WASHINGTON • The Ferguson shooting death of Michael Brown that has roiled the St. Louis region and focused the nation on race relations was a result of “racially explicit, purposeful, federal, state and local government policy that lasted over a century,” a scholar for a Washington think tank said Thursday.
Richard Rothstein, a research scholar for the liberal Economic Policy Institute, said government policies at all levels dating to the early 20th century on labor, housing and other economic issues led to racially segregated enclaves and unequal economic opportunities that still exist in American cities.
“This is not just a St. Louis story,” he said during an Economic Policy Institute forum on Ferguson.
Rothstein has written a lengthy study identifying what he calls the root causes of what led to the death of Brown, 18, who was shot by Ferguson police Officer Darren Wilson in August. He said he did it, in part, to dig deeper than the white flight and “private prejudice” reasons that have populated many analyses in the three-plus months since Brown’s death.
“It struck me that this explanation betrayed a complete lack of historical knowledge,” he said, decrying the lack of knowledge by many Americans of the Jim Crow and government policies of the early- and mid-20th century that he said still resonate today.
“It was a complete, if I might say, whitewashing of how Ferguson became Ferguson.”
Rothstein said the St. Louis region — and other American urban areas — can trace many current racial challenges to specific government policies, starting with President Woodrow Wilson’s decision a century ago to resegregate the federal work force. Rothstein said institutional segregation intensified in federal public housing and mortgage policies through the mid-20th century, and in federal jobs policies leading into and during World War II that denied blacks the same opportunities as whites. Local zoning and housing development policies mid-century further solidified segregation in parts of the St. Louis region, he said.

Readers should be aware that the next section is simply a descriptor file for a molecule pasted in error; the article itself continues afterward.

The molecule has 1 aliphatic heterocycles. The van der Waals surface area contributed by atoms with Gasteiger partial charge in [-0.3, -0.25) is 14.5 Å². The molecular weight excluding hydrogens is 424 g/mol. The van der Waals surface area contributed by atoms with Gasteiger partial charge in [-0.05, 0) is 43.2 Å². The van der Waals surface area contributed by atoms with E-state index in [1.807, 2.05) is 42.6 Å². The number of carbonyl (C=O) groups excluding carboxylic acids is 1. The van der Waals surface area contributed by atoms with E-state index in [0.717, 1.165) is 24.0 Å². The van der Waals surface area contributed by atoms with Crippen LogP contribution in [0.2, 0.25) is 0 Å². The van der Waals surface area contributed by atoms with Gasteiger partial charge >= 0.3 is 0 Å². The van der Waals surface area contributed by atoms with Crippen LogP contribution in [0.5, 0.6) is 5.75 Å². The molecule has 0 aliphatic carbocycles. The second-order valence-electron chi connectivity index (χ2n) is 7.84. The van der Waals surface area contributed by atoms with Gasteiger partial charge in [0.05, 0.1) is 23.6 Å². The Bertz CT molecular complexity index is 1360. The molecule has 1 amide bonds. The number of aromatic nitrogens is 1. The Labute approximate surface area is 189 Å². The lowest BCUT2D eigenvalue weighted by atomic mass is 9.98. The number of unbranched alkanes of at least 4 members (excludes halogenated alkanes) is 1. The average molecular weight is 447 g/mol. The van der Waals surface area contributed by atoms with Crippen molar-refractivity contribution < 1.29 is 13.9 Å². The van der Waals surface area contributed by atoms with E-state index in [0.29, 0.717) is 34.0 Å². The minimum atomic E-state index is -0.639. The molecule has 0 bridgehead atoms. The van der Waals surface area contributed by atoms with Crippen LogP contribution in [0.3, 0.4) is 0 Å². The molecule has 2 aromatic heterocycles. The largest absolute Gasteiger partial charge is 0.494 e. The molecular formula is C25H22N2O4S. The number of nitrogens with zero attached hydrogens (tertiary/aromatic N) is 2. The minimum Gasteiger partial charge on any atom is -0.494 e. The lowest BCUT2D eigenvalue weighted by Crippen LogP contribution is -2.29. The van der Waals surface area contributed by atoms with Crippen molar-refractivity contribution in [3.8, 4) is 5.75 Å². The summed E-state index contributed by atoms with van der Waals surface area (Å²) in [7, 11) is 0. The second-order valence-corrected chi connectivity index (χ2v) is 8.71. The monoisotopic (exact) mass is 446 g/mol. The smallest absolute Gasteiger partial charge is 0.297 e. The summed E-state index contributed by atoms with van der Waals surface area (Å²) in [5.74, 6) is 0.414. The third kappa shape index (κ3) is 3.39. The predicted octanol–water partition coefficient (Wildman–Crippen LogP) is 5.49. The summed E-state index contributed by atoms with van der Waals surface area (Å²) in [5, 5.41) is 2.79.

Rothstein's study begins by referencing the experience of Larman Williams, now 80, when he first attempted to buy a home in Ferguson in the 1960s and had to have his white pastor intervene to get his neighbors to agree to allow his black family into the neighborhood. Williams discussed his experience in the Post-Dispatch last month.
Rothstein and Sherrilyn Ifill, the NAACP’s Legal Defense Fund’s director-counsel, spoke at the Economic Policy Institute Ferguson forum.
Ifill said that the violence and unrest surrounding Brown’s death is a symptom of a far larger problem than police-community relations.
A local grand jury, the St. Louis County Police, and the U.S. Department of Justice are investigating the shooting, and the Justice Department is also looking into the patterns and practice of Ferguson’s police department.
But Ifill said that whatever the grand jury decides will not address the underlying problems.
“Even if Darren Wilson was indicted, even if Darren Wilson was convicted, would that respond to the full set of conditions in Ferguson?” she asked. “Would that really respond to the lack of real economic infrastructure? Would that have created an opportunity for Michael Brown, had he lived, to have a full education, to be fully employed in ways that would allow him to have a full, successful, and prosperous life?”
Later, on Capitol Hill, Sen. Claire McCaskill, D-Mo., said she believed that the Brown shooting had “solidified a lot of discontent, reasonable discontent, about some of the policies of this country, particularly when it comes to the criminal justice system.
“But on the other hand, it also is demonstrating the kind of robust support we have in this country for our police officers,” she continued. “And it is navigating those two issues that is such a challenge — making sure that we support our police but also hear the protesters, because it is Mike Brown, but it is also much bigger than Michael Brown.”
McCaskill and Sen. Roy Blunt, R-Mo., had lunch on Wednesday, and Ferguson was a prime topic, Blunt said. Later, they participated in a conference call with Attorney General Eric Holder and Missouri state and local officials, to discuss preparation for the grand jury’s decision.
Blunt said he urged Holder to expedite the Justice Department’s investigation as much as reasonably possible. The Justice Department says its investigation is on its own timetable.